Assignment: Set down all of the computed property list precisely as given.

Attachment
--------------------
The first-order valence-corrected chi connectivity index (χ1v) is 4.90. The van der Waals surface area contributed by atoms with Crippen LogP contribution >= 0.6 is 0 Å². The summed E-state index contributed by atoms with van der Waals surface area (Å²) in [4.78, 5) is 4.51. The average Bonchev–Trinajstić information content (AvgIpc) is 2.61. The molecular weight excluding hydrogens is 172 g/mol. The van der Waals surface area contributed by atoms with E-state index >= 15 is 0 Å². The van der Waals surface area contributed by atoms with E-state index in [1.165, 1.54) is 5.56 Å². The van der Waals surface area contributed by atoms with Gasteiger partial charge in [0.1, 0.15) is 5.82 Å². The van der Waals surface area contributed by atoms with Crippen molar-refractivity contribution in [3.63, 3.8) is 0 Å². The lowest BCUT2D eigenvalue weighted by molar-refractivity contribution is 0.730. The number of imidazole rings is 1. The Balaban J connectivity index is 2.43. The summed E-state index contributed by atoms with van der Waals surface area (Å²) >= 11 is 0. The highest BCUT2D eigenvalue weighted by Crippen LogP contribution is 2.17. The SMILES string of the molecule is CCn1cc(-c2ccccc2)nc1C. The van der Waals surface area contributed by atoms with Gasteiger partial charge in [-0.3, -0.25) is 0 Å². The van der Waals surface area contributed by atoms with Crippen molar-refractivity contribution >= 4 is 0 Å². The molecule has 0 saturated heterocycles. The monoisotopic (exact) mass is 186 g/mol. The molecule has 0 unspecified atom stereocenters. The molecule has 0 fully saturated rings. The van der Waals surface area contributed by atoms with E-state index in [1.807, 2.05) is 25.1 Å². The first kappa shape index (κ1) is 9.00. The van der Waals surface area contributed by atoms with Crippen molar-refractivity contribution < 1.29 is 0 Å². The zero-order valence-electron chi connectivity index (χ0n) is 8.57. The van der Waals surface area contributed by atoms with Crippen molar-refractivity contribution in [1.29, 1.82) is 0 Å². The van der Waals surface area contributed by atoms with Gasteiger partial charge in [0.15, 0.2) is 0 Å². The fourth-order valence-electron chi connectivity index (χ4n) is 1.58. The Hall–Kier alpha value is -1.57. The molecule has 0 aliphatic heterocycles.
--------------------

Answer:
The first-order valence-corrected chi connectivity index (χ1v) is 4.90. The van der Waals surface area contributed by atoms with Crippen LogP contribution >= 0.6 is 0 Å². The summed E-state index contributed by atoms with van der Waals surface area (Å²) in [4.78, 5) is 4.51. The average Bonchev–Trinajstić information content (AvgIpc) is 2.61. The molecular weight excluding hydrogens is 172 g/mol. The van der Waals surface area contributed by atoms with E-state index >= 15 is 0 Å². The van der Waals surface area contributed by atoms with E-state index in [1.165, 1.54) is 5.56 Å². The van der Waals surface area contributed by atoms with Gasteiger partial charge in [0.1, 0.15) is 5.82 Å². The van der Waals surface area contributed by atoms with Crippen molar-refractivity contribution in [3.63, 3.8) is 0 Å². The lowest BCUT2D eigenvalue weighted by molar-refractivity contribution is 0.730. The number of imidazole rings is 1. The Balaban J connectivity index is 2.43. The summed E-state index contributed by atoms with van der Waals surface area (Å²) >= 11 is 0. The highest BCUT2D eigenvalue weighted by Crippen LogP contribution is 2.17. The SMILES string of the molecule is CCn1cc(-c2ccccc2)nc1C. The van der Waals surface area contributed by atoms with Gasteiger partial charge in [-0.3, -0.25) is 0 Å². The van der Waals surface area contributed by atoms with Crippen molar-refractivity contribution >= 4 is 0 Å². The molecule has 0 saturated heterocycles. The monoisotopic (exact) mass is 186 g/mol. The molecule has 0 unspecified atom stereocenters. The molecule has 0 fully saturated rings. The van der Waals surface area contributed by atoms with E-state index in [1.807, 2.05) is 25.1 Å². The first kappa shape index (κ1) is 9.00. The van der Waals surface area contributed by atoms with Crippen molar-refractivity contribution < 1.29 is 0 Å². The zero-order valence-electron chi connectivity index (χ0n) is 8.57. The van der Waals surface area contributed by atoms with Crippen molar-refractivity contribution in [1.29, 1.82) is 0 Å². The van der Waals surface area contributed by atoms with Gasteiger partial charge in [0.15, 0.2) is 0 Å². The fourth-order valence-electron chi connectivity index (χ4n) is 1.58. The Hall–Kier alpha value is -1.57. The molecule has 0 aliphatic heterocycles.